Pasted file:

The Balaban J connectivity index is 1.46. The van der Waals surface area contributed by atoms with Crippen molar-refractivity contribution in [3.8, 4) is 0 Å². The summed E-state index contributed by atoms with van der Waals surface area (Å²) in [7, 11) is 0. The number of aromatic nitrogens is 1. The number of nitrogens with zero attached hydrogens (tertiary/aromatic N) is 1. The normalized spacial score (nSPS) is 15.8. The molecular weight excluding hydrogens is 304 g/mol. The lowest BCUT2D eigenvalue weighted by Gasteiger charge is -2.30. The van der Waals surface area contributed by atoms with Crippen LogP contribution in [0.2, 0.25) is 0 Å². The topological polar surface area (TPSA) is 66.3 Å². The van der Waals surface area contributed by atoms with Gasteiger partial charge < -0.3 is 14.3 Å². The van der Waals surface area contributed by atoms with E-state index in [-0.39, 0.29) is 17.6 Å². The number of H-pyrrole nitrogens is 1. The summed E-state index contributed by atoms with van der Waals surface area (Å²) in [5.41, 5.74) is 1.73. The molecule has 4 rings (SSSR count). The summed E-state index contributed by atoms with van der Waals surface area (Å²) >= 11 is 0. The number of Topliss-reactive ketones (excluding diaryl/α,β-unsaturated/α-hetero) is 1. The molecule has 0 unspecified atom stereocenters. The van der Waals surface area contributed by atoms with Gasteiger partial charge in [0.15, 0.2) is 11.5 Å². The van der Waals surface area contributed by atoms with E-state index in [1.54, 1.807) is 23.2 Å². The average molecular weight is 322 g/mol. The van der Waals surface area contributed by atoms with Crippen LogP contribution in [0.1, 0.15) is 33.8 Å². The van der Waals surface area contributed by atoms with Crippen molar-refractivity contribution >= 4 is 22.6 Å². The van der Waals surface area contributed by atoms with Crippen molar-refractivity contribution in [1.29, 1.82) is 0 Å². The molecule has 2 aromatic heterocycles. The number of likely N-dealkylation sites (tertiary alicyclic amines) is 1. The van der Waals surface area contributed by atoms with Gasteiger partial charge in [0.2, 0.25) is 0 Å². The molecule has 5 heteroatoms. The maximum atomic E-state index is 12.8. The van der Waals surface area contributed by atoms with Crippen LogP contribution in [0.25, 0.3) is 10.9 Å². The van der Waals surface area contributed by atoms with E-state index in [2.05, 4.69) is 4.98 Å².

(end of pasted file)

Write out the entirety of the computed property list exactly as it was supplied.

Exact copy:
The Balaban J connectivity index is 1.46. The van der Waals surface area contributed by atoms with Crippen molar-refractivity contribution in [3.8, 4) is 0 Å². The summed E-state index contributed by atoms with van der Waals surface area (Å²) in [7, 11) is 0. The number of aromatic nitrogens is 1. The number of nitrogens with zero attached hydrogens (tertiary/aromatic N) is 1. The normalized spacial score (nSPS) is 15.8. The molecular weight excluding hydrogens is 304 g/mol. The lowest BCUT2D eigenvalue weighted by Gasteiger charge is -2.30. The van der Waals surface area contributed by atoms with Crippen LogP contribution in [0.2, 0.25) is 0 Å². The topological polar surface area (TPSA) is 66.3 Å². The van der Waals surface area contributed by atoms with Gasteiger partial charge < -0.3 is 14.3 Å². The van der Waals surface area contributed by atoms with E-state index in [-0.39, 0.29) is 17.6 Å². The number of H-pyrrole nitrogens is 1. The summed E-state index contributed by atoms with van der Waals surface area (Å²) in [5.41, 5.74) is 1.73. The molecule has 4 rings (SSSR count). The summed E-state index contributed by atoms with van der Waals surface area (Å²) >= 11 is 0. The number of Topliss-reactive ketones (excluding diaryl/α,β-unsaturated/α-hetero) is 1. The molecule has 0 unspecified atom stereocenters. The van der Waals surface area contributed by atoms with Gasteiger partial charge in [0.15, 0.2) is 11.5 Å². The van der Waals surface area contributed by atoms with E-state index in [1.54, 1.807) is 23.2 Å². The average molecular weight is 322 g/mol. The van der Waals surface area contributed by atoms with Crippen LogP contribution in [0.1, 0.15) is 33.8 Å². The van der Waals surface area contributed by atoms with Crippen molar-refractivity contribution >= 4 is 22.6 Å². The van der Waals surface area contributed by atoms with Crippen molar-refractivity contribution in [1.29, 1.82) is 0 Å². The molecule has 2 aromatic heterocycles. The number of likely N-dealkylation sites (tertiary alicyclic amines) is 1. The van der Waals surface area contributed by atoms with Gasteiger partial charge in [0.2, 0.25) is 0 Å². The molecule has 5 heteroatoms. The maximum atomic E-state index is 12.8. The van der Waals surface area contributed by atoms with Crippen LogP contribution in [0.25, 0.3) is 10.9 Å². The van der Waals surface area contributed by atoms with E-state index in [2.05, 4.69) is 4.98 Å².